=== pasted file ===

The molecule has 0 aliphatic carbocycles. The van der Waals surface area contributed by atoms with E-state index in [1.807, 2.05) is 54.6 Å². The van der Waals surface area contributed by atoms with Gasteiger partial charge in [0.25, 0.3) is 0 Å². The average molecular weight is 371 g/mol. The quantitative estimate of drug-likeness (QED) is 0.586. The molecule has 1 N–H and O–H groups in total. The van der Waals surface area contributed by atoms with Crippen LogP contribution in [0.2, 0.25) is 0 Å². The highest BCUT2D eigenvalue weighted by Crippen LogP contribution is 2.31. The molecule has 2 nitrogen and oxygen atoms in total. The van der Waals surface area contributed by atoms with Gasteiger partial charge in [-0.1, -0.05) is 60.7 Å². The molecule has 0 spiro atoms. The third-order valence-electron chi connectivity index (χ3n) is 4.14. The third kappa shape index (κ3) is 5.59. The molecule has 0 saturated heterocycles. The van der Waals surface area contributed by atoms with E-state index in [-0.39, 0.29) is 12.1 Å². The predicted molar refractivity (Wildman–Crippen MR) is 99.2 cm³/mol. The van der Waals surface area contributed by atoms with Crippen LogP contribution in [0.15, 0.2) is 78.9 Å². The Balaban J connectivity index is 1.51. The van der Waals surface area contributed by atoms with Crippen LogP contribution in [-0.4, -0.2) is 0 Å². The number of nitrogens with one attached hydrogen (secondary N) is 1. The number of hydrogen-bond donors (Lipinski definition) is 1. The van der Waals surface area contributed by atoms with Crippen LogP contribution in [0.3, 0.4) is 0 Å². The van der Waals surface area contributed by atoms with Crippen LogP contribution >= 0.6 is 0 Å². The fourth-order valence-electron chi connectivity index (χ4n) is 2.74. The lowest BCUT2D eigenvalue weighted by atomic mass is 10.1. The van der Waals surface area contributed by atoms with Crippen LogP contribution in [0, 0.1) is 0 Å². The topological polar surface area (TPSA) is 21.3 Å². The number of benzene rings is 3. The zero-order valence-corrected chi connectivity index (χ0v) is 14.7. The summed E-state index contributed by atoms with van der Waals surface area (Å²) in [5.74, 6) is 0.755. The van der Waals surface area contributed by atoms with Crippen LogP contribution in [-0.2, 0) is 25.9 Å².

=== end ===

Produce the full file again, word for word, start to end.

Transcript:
The molecule has 0 aliphatic carbocycles. The van der Waals surface area contributed by atoms with E-state index in [1.807, 2.05) is 54.6 Å². The van der Waals surface area contributed by atoms with Gasteiger partial charge in [0.25, 0.3) is 0 Å². The average molecular weight is 371 g/mol. The quantitative estimate of drug-likeness (QED) is 0.586. The molecule has 1 N–H and O–H groups in total. The van der Waals surface area contributed by atoms with Crippen LogP contribution in [0.2, 0.25) is 0 Å². The highest BCUT2D eigenvalue weighted by Crippen LogP contribution is 2.31. The molecule has 2 nitrogen and oxygen atoms in total. The van der Waals surface area contributed by atoms with Gasteiger partial charge in [-0.1, -0.05) is 60.7 Å². The molecule has 0 spiro atoms. The third-order valence-electron chi connectivity index (χ3n) is 4.14. The third kappa shape index (κ3) is 5.59. The molecule has 0 saturated heterocycles. The van der Waals surface area contributed by atoms with E-state index in [-0.39, 0.29) is 12.1 Å². The predicted molar refractivity (Wildman–Crippen MR) is 99.2 cm³/mol. The van der Waals surface area contributed by atoms with Crippen LogP contribution in [0.15, 0.2) is 78.9 Å². The Balaban J connectivity index is 1.51. The van der Waals surface area contributed by atoms with Crippen LogP contribution in [-0.4, -0.2) is 0 Å². The number of nitrogens with one attached hydrogen (secondary N) is 1. The number of hydrogen-bond donors (Lipinski definition) is 1. The van der Waals surface area contributed by atoms with Crippen LogP contribution in [0.3, 0.4) is 0 Å². The van der Waals surface area contributed by atoms with Crippen LogP contribution >= 0.6 is 0 Å². The fourth-order valence-electron chi connectivity index (χ4n) is 2.74. The lowest BCUT2D eigenvalue weighted by atomic mass is 10.1. The van der Waals surface area contributed by atoms with Crippen LogP contribution in [0, 0.1) is 0 Å². The topological polar surface area (TPSA) is 21.3 Å². The number of benzene rings is 3. The zero-order valence-corrected chi connectivity index (χ0v) is 14.7. The summed E-state index contributed by atoms with van der Waals surface area (Å²) in [5.74, 6) is 0.755. The van der Waals surface area contributed by atoms with Crippen LogP contribution in [-0.2, 0) is 25.9 Å².